The nearly 20,000 articles on EcoRed pose a one-sidedness that is not atypical of the Communist regime. For example, its article on the United States refers to the U.S. as “the empire of our time” that is “characterized by strip by force to other nations and countries of territories and natural resources to make them serve their companies and monopolies.” The article goes on to say that the United States “consumes 25% of the energy produced in the planet, [yet] despite their wealth over a third of its population has no guaranteed medical care.”

Although there are articles on philosophers such as Plato, Sir Isaac Newton, Karl Marx, and Frederic Engels, there are none on John Locke, Thomas Jefferson, or others whose ideas and words are attributed to the concepts of property rights and negative liberties.

The article biographies that do exist portray a carefully extracted history of the person. For example, the article on Joseph Stalin mentions his rule of the Soviet Union but omits any mention of the 23 million who died under his reign or of the 5.5 million condemned to the gulag labor death camps.

While various articles discuss the extent of U.S. military intervention, including one entitled “Imperiliso Estadus Unidos” (Spanish for United States Imperialism), articles such as those on the Revolutionary Armed Forces of Cuba and the Soviet Red Army omit any mention of Cuban or Soviet interventionism.

U.S. President James Monroe and his Monroe Doctrine are attributed to U.S. Imperialism, and President Ronald Reagan is described as an “ultraconservative in his anticommunist phobia who supported the military dictatorship of El Salvador, the repression in Guatemala, the far-right groups in Nicaragua and the military dictatorships of Chile and Argentina, and orchestrated the invasion of Grenada.”

Although the Reagan article summarizes Reaganomics as being composed of four main pillars: (1) the reduction of the growth of public spending, (2) reduction of marginal rates on taxes, (3) deregulation of economic activity, and (4) the reduction of inflation — while charging that these policies “produced a debt crisis around the world.”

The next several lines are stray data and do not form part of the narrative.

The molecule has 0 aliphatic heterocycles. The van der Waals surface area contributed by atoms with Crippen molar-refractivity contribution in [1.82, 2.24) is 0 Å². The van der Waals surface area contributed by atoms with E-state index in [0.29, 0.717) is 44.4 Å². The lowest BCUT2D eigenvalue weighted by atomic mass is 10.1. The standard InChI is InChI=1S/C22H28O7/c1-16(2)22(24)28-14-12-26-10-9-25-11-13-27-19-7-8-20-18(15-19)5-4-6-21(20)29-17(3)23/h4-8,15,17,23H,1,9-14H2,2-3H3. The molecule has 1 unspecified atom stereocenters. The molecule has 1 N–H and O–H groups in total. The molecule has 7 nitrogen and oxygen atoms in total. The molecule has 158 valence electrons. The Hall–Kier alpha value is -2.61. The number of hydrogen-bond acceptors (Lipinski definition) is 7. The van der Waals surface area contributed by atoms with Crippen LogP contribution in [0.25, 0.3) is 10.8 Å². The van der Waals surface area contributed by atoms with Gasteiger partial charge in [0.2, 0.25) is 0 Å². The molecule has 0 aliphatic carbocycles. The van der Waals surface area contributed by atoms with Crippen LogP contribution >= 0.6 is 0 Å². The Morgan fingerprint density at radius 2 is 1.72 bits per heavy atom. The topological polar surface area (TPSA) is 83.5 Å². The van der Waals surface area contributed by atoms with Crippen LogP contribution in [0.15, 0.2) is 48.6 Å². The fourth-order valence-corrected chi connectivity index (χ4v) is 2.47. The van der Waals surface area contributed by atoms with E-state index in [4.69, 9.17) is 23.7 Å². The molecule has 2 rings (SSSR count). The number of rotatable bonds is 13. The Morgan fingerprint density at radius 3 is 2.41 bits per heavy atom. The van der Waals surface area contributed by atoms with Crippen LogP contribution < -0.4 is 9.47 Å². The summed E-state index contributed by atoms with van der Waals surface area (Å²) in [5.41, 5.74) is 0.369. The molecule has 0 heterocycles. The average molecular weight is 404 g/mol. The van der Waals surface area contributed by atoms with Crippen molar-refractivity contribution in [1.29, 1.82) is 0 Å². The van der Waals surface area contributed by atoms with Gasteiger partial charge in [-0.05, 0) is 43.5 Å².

EcoRed also has an extensive article on the CIA, depicting its overseas incursions and covert paramilitary activities. However, as of December 17 no article exists on Cuba's DI, or Intelligence Directorate (formally known as the DGI; Dirección General de Inteligencia), which was responsible for the proliferation of “national liberation” movements and other Communist paramilitary terrorist forces throughout Latin America and Africa during the Cold War.

While college professors in the United States and other free countries frown upon the use of Wikipedia in student papers or research, it remains to be seen whether teachers and professors in Cuba will consider EcoRed a valid or “scholarly” source for information, considering that it is operated by the Cuban government, just like the media.

The rise and influence of the Internet might not be able to be fully contained by any government or state for the time being at least, but to whatever degree those who control the levers of political can regulate and filter the information released on the Internet, that's exactly what they will do in order to preserve their power and suppress dissent.

Photo: EcoRed logo